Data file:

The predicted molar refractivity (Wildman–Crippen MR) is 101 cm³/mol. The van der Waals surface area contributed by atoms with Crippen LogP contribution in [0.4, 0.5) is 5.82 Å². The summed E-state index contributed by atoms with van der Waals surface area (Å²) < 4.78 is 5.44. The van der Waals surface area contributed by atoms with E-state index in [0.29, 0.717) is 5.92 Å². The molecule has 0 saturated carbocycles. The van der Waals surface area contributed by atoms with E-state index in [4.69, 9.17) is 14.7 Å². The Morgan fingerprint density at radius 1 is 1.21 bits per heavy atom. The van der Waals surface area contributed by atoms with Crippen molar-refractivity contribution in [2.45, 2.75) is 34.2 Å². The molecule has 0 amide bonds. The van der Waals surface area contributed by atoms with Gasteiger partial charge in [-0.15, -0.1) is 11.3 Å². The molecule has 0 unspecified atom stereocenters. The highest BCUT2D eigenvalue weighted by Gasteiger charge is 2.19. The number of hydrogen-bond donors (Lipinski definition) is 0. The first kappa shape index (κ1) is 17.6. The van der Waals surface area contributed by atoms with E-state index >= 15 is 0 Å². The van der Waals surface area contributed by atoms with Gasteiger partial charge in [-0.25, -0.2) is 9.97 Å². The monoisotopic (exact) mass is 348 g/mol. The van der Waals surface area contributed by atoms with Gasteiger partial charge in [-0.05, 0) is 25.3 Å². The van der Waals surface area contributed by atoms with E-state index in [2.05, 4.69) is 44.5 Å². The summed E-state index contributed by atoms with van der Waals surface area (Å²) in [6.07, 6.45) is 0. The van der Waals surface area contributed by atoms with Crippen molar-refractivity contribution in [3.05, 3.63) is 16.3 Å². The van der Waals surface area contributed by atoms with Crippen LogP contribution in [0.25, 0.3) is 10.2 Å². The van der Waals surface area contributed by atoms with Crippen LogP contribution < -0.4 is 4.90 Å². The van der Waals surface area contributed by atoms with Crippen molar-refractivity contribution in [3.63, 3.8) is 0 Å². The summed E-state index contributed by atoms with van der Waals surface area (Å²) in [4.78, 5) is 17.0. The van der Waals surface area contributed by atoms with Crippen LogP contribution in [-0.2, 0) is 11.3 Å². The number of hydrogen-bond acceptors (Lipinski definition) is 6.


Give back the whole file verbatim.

The predicted molar refractivity (Wildman–Crippen MR) is 101 cm³/mol. The van der Waals surface area contributed by atoms with Crippen LogP contribution in [0.4, 0.5) is 5.82 Å². The summed E-state index contributed by atoms with van der Waals surface area (Å²) < 4.78 is 5.44. The van der Waals surface area contributed by atoms with E-state index in [0.29, 0.717) is 5.92 Å². The molecule has 0 saturated carbocycles. The van der Waals surface area contributed by atoms with E-state index in [4.69, 9.17) is 14.7 Å². The Morgan fingerprint density at radius 1 is 1.21 bits per heavy atom. The van der Waals surface area contributed by atoms with Crippen molar-refractivity contribution in [2.45, 2.75) is 34.2 Å². The molecule has 0 amide bonds. The van der Waals surface area contributed by atoms with Gasteiger partial charge in [-0.15, -0.1) is 11.3 Å². The molecule has 0 unspecified atom stereocenters. The highest BCUT2D eigenvalue weighted by Gasteiger charge is 2.19. The number of hydrogen-bond donors (Lipinski definition) is 0. The first kappa shape index (κ1) is 17.6. The van der Waals surface area contributed by atoms with E-state index >= 15 is 0 Å². The van der Waals surface area contributed by atoms with Gasteiger partial charge in [-0.25, -0.2) is 9.97 Å². The monoisotopic (exact) mass is 348 g/mol. The van der Waals surface area contributed by atoms with Gasteiger partial charge in [-0.05, 0) is 25.3 Å². The van der Waals surface area contributed by atoms with E-state index in [2.05, 4.69) is 44.5 Å². The summed E-state index contributed by atoms with van der Waals surface area (Å²) in [6.07, 6.45) is 0. The van der Waals surface area contributed by atoms with Crippen molar-refractivity contribution in [3.05, 3.63) is 16.3 Å². The van der Waals surface area contributed by atoms with Crippen LogP contribution in [0.25, 0.3) is 10.2 Å². The van der Waals surface area contributed by atoms with Crippen LogP contribution < -0.4 is 4.90 Å². The van der Waals surface area contributed by atoms with Crippen molar-refractivity contribution in [3.63, 3.8) is 0 Å². The summed E-state index contributed by atoms with van der Waals surface area (Å²) in [4.78, 5) is 17.0. The van der Waals surface area contributed by atoms with Crippen LogP contribution in [-0.2, 0) is 11.3 Å². The number of hydrogen-bond acceptors (Lipinski definition) is 6.